Senator Whitehouse: Broken Immigration System Harms People, Reduces Economic Growth and Competitiveness

“If 2 million more immigrants came to the U.S. each year, we could reverse our predicted population and productivity decline, and we could nearly double GDP”

Washington, D.C.—U.S. Senator Sheldon Whitehouse (D-RI), Chairman of the U.S. Senate Budget Committee, delivered the following opening statement at today’s hearing titled “Unlocking America’s Potential: How Immigration Fuels Economic Growth and Our Competitive Advantage.”

Chairman Whitehouse’s remarks, as prepared for delivery:

Co-Chairman Padilla, Ranking Member Grassley, Senator Lee and members of the committee, distinguished witnesses, and guests: This morning, we discuss the role that immigration plays in driving our economic growth and strengthening our global competitive advantage.

Ahead of this year’s House-driven default crisis, Ranking Member Grassley called on both parties to “get serious about the budget, deficits and debt.”   As this committee has repeatedly shown, we have levers at our disposal to reduce the deficit and, more importantly, to reduce the debt-to-GDP ratio.  For example, we can increase revenues by fixing our corrupted tax code, and we can avoid future increased expenditures and decreased revenues by investing now in climate change mitigation.   Showering tax cuts on the wealthy, on big mega-donors, and on Big Oil are in my view not serious pathways to fiscal responsibility. 

Today’s hearing discusses a powerful tool in our toolkit: immigration.  Economists and experts agree that expanding lawful immigration pathways to the U.S. will grow our workforce, our productivity, and our economy.  

Reforming our decades-old immigration laws is long overdue.  Congress has been trying to reform the system for the entire time that I’ve been in the U.S. Senate.  In the 11 years since creating the DACA program, we have not yet passed permanent protections for DREAMers, whose fate now lies with the Supreme Court.  

Real, human consequences to this delay play out in the lives of immigrants, their families, employers, and communities.  People are frightened, and people are suffering.  This includes people seeking refuge and safety; this includes our essential workers; and as one of our witnesses today will testify, this includes people who grew up here, built a life here, and then had to give it all up when our immigration laws failed them.

There are also serious economic consequences.  In a landmark study on the economics of immigration by the National Academy of Sciences, researchers found, unequivocally, that immigration is integral to America’s economic growth.

At all skill levels and at all education levels, immigrants boost our economy.  Immigrants are about 80 percent more likely to start a business than those born in the U.S., and immigrant entrepreneurs create jobs for U.S.-born workers.  More than 1 in 5 small businesses in the U.S. is immigrant-owned, and more than 40% of Fortune 500 companies were founded by an immigrant or the child of an immigrant.

Immigrants are also more likely to hold patents and fuel innovation nationwide.  Notably, innovation accelerates among U.S.-born and immigrant workers alike when immigration increases.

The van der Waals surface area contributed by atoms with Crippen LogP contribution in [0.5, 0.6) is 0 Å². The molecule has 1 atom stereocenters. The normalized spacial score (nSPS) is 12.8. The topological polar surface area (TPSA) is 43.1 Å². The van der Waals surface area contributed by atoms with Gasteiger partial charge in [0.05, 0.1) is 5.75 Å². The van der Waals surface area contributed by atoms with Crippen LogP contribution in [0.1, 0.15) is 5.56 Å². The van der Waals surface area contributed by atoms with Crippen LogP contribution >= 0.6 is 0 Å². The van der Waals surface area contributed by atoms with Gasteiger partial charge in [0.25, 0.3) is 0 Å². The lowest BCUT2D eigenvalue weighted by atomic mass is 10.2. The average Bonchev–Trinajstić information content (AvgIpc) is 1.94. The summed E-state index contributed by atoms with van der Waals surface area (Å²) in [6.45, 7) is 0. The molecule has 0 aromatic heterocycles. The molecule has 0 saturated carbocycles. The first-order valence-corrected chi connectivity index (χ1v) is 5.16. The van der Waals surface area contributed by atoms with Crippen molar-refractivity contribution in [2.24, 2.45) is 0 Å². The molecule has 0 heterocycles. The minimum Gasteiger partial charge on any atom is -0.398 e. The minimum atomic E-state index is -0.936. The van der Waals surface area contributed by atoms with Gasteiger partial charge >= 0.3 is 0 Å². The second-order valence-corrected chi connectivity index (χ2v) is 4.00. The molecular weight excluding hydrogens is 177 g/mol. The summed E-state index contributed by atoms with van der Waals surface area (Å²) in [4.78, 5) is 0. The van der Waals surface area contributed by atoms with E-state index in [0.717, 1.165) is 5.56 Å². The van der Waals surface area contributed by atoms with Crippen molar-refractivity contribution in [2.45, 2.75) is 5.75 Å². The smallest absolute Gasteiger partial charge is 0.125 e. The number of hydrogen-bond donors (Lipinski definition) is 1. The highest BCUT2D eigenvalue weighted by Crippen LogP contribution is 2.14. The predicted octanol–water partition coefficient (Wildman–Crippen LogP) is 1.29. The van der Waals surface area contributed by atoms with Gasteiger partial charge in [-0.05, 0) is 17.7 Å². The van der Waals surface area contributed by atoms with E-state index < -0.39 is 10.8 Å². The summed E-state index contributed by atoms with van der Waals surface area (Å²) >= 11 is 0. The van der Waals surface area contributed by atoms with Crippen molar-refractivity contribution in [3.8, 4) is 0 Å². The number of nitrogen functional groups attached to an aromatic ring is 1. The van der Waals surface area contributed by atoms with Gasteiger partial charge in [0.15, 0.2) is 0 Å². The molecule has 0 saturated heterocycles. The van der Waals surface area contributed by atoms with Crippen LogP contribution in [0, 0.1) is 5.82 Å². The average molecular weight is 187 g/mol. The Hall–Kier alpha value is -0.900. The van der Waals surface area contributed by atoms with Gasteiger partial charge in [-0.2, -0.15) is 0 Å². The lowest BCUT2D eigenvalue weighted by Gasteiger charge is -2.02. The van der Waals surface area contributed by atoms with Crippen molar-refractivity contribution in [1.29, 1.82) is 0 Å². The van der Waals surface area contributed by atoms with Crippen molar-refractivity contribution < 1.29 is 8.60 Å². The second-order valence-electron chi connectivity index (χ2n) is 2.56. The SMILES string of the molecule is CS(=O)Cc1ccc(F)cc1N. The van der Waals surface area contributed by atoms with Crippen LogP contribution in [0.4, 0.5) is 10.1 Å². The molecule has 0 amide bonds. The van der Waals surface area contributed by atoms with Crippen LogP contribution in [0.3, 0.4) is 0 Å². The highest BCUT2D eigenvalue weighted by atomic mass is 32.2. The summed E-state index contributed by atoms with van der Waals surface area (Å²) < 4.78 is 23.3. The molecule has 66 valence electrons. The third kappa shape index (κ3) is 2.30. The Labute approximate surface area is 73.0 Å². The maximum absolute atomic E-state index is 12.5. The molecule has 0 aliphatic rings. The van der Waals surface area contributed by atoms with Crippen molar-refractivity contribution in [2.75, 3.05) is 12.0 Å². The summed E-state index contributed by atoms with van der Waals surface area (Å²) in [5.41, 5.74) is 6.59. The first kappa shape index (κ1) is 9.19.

Further, undocumented workers help fuel our economy.  Providing pathways to lawful immigration and citizenship is not only a moral imperative, it is an economic one.  An estimated three-quarters of all undocumented immigrants were essential workers during the pandemic—in other words, heroes.  Their economic contributions would be even greater—and their risks of exploitation and labor abuse greatly reduced— if lawful status was available to them.  

The Center for American Progress estimated that creating pathways to citizenship for DREAMers, TPS-holders, farmworkers, and essential workers would boost GDP by $1.7 trillion over 10 years and would create over 400,000 new jobs.  Providing lawful status to undocumented workers also benefits U.S.-born workers’ by increasing worker power and reducing wage exploitation.

A rising tide lifts all boats.

Economic growth is a product of labor force growth and productivity growth.  Immigrants are important to both, and they have become essential to meeting existing labor needs—and to the continued health of our social insurance programs, as the CBO Director testified in July.

If 2 million more immigrants came to the U.S. each year, we could reverse our predicted population and productivity decline, and we could nearly double GDP to $47 trillion by 2050, compared to a GDP of only $33 trillion in a low immigration scenario.  If we’re serious about a global competition with China, then we need to welcome immigrants. 

U.S. immigration hurdles are motivating businesses to hire workers in facilities abroad instead of in their U.S. facilities.  The talent pool is global, and we need to attract global talent to the U.S.  Experts have warned that “without boosting legal immigration significantly now, the U.S. will sacrifice its position as the world’s largest economy by 2030.”

Our outdated and broken immigration system is harming people, and it’s also harming our economy. Repairing it will expand our economic potential and strengthen our global competitiveness.  We can fix this, and we should try.

Now I turn it over to Ranking Member Grassley, then Senator Padilla, then Senator Lee.